Exclusive: U.S. will speed COVID vaccines to conflict zones
The Biden administration is set to announce today that it has brokered a deal to get more doses of the Johnson & Johnson COVID vaccine into conflict zones around the world, a senior White House official tells Axios.
Why it matters: Getting the rest of the world vaccinated will save lives — and reduce the chances of more new variants.
How it works: J&J doses could previously only be used for official government vaccination programs due to liability concerns, a senior White House official said.
- "The way vaccine manufacturers sell or give doses to countries ... is the recipient government essentially accepts legal liability for the doses. That's just the system we've developed," the official said.
- But in many humanitarian settings and conflict zones, there's no government entity to administer the doses and accept that liability.
- The U.S., J&J, and the global COVAX initiative built a "novel legal approach" in which J&J agreed to waive the legal liability it normally requires from a country for donated doses.
- J&J is essentially saying, "we're going to let an NGO give them to people who are most vulnerable because the situation demands it," the official said. They said they expect it could be a model for donations from other vaccine makers.
As part of the deal, the U.S. government will also donate 1.5 million doses of extra domestic supply of J&J shots to COVAX for flexible use in people in conflict zones or other humanitarian settings, such as for migrants or asylum seekers, or where the need is the greatest.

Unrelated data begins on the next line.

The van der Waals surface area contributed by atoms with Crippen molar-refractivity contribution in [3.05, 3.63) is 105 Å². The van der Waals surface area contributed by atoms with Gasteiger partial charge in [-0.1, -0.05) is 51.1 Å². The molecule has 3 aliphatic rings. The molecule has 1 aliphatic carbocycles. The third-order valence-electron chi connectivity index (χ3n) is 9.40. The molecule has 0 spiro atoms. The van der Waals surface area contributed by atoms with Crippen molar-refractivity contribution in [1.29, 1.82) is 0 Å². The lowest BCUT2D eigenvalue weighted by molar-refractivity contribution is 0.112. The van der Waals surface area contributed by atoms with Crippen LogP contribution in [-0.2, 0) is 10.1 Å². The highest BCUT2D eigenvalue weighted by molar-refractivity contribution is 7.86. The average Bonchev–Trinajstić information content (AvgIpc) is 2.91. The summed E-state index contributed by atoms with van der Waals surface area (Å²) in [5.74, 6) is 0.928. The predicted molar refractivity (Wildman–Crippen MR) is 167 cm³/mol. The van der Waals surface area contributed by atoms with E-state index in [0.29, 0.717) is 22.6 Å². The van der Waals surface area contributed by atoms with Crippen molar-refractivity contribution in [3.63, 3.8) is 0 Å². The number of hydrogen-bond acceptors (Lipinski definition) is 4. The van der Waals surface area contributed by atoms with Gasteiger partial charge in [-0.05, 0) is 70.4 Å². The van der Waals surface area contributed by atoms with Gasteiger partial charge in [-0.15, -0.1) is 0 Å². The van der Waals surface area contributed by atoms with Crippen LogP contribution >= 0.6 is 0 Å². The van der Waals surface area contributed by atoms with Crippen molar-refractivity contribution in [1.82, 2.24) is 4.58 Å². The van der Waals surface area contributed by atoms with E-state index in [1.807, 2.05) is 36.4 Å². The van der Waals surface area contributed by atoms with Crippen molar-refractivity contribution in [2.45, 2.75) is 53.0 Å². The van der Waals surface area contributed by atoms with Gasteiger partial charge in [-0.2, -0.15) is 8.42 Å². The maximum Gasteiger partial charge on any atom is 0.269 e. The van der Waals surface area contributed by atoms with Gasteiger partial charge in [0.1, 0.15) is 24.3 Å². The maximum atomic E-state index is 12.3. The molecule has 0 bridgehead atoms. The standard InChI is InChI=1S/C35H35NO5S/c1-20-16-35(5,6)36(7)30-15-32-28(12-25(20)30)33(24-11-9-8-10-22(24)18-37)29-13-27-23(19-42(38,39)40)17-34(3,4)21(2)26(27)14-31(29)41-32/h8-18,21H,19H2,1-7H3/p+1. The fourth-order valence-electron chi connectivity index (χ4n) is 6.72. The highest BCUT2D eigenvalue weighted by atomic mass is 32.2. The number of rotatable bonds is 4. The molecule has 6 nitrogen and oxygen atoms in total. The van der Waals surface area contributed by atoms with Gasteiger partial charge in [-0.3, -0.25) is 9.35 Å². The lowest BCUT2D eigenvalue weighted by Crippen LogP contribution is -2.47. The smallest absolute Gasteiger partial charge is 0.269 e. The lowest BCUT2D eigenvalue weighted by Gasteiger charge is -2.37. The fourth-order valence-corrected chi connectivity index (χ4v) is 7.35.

- Secretary of State Tony Blinken is expected to announce the deal as part of a virtual meeting with foreign ministers today.
- He will also announce that the U.S facilitated a deal to make an additional 300,000 doses of J&J available for humanitarian, UN peacekeeping, and other frontline workers around the world.
The big picture: Administration officials declined to specify where doses would be allocated.
- But a report commissioned earlier this year by the Unit for the Protection of Civilians at the International Committee of the Red Cross pointed to examples of conflict zones that couldn't get vaccines, including Iraq, the Philippines, Nigeria, Yemen, the Central African Republic, Colombia, Greece and Azerbaijan.
What they're saying: "From the beginning of the pandemic, our Company has recognized that no one is safe until everyone is safe and has worked to develop and deliver a vaccine that can protect people everywhere. This includes ensuring that people in conflict zones or other humanitarian settings can access COVID-19 vaccines, even if they live beyond the reach of traditional, state-run vaccination campaigns," a Johnson & Johnson spokesman said in a statement sent to Axios.
Editor's note: This story has been updated with a statement from Johnson & Johnson. It has also been updated to specify J&J's COVID-19 shots to COVAX would be for flexible use in people in conflict zones or other humanitarian settings, such as for migrants or asylum seekers, or where the need is the greatest.